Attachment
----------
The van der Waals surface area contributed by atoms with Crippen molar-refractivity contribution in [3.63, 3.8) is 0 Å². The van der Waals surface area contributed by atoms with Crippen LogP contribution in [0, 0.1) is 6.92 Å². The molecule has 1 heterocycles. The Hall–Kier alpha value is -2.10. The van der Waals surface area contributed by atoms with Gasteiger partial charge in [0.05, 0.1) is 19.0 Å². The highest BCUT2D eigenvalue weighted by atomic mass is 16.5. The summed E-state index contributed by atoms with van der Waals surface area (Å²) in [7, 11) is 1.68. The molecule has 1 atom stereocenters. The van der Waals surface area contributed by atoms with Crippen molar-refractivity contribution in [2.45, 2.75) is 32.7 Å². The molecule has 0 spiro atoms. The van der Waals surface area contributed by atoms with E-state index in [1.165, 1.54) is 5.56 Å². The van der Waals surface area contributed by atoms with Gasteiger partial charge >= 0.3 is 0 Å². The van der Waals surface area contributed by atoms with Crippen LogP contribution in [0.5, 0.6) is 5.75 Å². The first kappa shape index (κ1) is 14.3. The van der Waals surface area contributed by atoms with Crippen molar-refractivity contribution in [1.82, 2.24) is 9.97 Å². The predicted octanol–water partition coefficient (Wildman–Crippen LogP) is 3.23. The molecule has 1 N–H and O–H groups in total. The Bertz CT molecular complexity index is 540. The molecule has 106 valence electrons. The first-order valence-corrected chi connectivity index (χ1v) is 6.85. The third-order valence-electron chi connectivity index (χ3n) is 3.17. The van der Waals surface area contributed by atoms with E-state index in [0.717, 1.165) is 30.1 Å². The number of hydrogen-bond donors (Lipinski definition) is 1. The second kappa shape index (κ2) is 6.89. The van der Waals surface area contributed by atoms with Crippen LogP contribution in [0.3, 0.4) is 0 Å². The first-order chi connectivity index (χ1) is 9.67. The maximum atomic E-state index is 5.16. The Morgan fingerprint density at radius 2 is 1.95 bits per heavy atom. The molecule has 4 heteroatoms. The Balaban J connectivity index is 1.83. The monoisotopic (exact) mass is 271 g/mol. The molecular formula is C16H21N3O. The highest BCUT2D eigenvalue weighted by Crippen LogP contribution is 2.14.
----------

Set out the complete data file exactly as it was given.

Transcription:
The van der Waals surface area contributed by atoms with Crippen molar-refractivity contribution in [3.63, 3.8) is 0 Å². The van der Waals surface area contributed by atoms with Crippen LogP contribution in [0, 0.1) is 6.92 Å². The molecule has 1 heterocycles. The Hall–Kier alpha value is -2.10. The van der Waals surface area contributed by atoms with Gasteiger partial charge in [0.05, 0.1) is 19.0 Å². The highest BCUT2D eigenvalue weighted by atomic mass is 16.5. The summed E-state index contributed by atoms with van der Waals surface area (Å²) in [7, 11) is 1.68. The molecule has 1 atom stereocenters. The van der Waals surface area contributed by atoms with Crippen molar-refractivity contribution in [2.45, 2.75) is 32.7 Å². The molecule has 0 spiro atoms. The van der Waals surface area contributed by atoms with E-state index in [1.165, 1.54) is 5.56 Å². The van der Waals surface area contributed by atoms with Gasteiger partial charge >= 0.3 is 0 Å². The van der Waals surface area contributed by atoms with Crippen LogP contribution in [0.5, 0.6) is 5.75 Å². The first kappa shape index (κ1) is 14.3. The van der Waals surface area contributed by atoms with Crippen molar-refractivity contribution in [1.82, 2.24) is 9.97 Å². The predicted octanol–water partition coefficient (Wildman–Crippen LogP) is 3.23. The molecule has 1 N–H and O–H groups in total. The Bertz CT molecular complexity index is 540. The molecule has 106 valence electrons. The first-order valence-corrected chi connectivity index (χ1v) is 6.85. The third-order valence-electron chi connectivity index (χ3n) is 3.17. The van der Waals surface area contributed by atoms with E-state index in [0.717, 1.165) is 30.1 Å². The number of hydrogen-bond donors (Lipinski definition) is 1. The second kappa shape index (κ2) is 6.89. The van der Waals surface area contributed by atoms with Crippen LogP contribution in [0.3, 0.4) is 0 Å². The first-order chi connectivity index (χ1) is 9.67. The maximum atomic E-state index is 5.16. The Morgan fingerprint density at radius 2 is 1.95 bits per heavy atom. The molecule has 4 heteroatoms. The Balaban J connectivity index is 1.83. The monoisotopic (exact) mass is 271 g/mol. The molecular formula is C16H21N3O. The highest BCUT2D eigenvalue weighted by Crippen LogP contribution is 2.14.